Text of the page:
Roman Africa

The possessions of the Carthaginians were formed into a Roman province which was called Africa. The governor resided at Utica, which with the other old Phoenician towns received municipal rights, but paid a fixed stipend to the state exchequer. The territory of Carthage itself became Roman domain land, and was let on lease. Italian merchants flocked to Utica in great numbers and reopened the inland trade, but the famous sea trade was not revived. The Britons of Cornwall might in vain gather on high places and strain their eyes towards the west. The ships which had brought them beads and purple cloth would come again no more.

A descendant of Masinissa, who inherited his genius, defied the Roman power in a long war. He was finally conquered by Sylla and Marius, caught, and carried off to Rome. Apparelled in barbaric splendour, he was paraded through the streets. But when the triumph was over his guards rushed upon him and struggled for the finery in which he had been dressed. They tore the rings from his ears with such force that the flesh came away; they cast him naked into a dungeon under ground. "O Romans, you give me a cold bath!" were the last words of the valiant Jugurtha.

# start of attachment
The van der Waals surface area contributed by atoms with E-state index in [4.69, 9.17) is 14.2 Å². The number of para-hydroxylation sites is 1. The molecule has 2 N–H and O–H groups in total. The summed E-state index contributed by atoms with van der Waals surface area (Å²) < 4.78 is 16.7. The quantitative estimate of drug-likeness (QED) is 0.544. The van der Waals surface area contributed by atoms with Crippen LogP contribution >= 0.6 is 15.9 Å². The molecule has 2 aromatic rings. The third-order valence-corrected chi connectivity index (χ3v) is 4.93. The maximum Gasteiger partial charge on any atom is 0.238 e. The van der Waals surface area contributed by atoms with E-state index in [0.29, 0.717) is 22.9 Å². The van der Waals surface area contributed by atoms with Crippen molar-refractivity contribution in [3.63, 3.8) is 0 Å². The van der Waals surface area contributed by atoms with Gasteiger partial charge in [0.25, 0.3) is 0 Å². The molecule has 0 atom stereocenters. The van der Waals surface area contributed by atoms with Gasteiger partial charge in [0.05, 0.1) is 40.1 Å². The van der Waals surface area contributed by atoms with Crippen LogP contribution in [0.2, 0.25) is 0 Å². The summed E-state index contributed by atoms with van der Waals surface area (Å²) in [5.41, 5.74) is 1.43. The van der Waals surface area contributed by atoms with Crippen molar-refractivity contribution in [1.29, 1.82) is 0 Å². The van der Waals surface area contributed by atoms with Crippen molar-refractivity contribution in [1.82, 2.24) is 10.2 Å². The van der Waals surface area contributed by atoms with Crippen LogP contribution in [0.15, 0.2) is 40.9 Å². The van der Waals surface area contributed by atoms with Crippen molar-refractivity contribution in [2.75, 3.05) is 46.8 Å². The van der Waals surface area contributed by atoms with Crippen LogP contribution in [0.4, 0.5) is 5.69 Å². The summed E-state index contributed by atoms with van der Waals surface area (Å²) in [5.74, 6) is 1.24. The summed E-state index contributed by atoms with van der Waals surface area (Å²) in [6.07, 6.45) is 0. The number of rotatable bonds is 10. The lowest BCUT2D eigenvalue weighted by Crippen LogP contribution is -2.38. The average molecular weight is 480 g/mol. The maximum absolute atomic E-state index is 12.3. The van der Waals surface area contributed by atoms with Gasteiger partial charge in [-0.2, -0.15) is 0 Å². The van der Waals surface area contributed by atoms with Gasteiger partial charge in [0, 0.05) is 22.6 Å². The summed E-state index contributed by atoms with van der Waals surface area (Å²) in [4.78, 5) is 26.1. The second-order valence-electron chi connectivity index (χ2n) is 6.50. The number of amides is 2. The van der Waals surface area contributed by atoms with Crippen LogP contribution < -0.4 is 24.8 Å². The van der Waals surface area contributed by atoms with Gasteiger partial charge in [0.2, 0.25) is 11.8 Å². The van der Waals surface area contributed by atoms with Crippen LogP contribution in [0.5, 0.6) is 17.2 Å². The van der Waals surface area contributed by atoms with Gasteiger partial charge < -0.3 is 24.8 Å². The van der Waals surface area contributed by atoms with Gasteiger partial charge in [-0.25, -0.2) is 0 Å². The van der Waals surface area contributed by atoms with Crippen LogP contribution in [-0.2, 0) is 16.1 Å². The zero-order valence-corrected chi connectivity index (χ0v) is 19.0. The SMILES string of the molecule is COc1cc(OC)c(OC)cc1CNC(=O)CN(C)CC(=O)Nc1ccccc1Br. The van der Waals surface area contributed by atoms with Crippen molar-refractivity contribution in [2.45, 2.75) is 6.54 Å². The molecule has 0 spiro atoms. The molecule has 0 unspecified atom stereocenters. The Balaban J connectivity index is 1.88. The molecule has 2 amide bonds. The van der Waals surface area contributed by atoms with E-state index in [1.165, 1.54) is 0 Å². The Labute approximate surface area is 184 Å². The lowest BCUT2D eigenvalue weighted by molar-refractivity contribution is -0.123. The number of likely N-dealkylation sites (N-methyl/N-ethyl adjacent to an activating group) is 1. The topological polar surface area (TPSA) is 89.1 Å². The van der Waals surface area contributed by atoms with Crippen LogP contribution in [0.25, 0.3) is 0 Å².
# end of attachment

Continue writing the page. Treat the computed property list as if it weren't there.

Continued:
The next Numidian prince who appeared at a triumph was the young Juba, who had taken the side of Pompey against Caesar. "It proved to be a happy captivity for him," says Plutarch, "for from a barbarous and unlettered Numidian he became an historian worthy to be numbered amongst the learned men of Greece."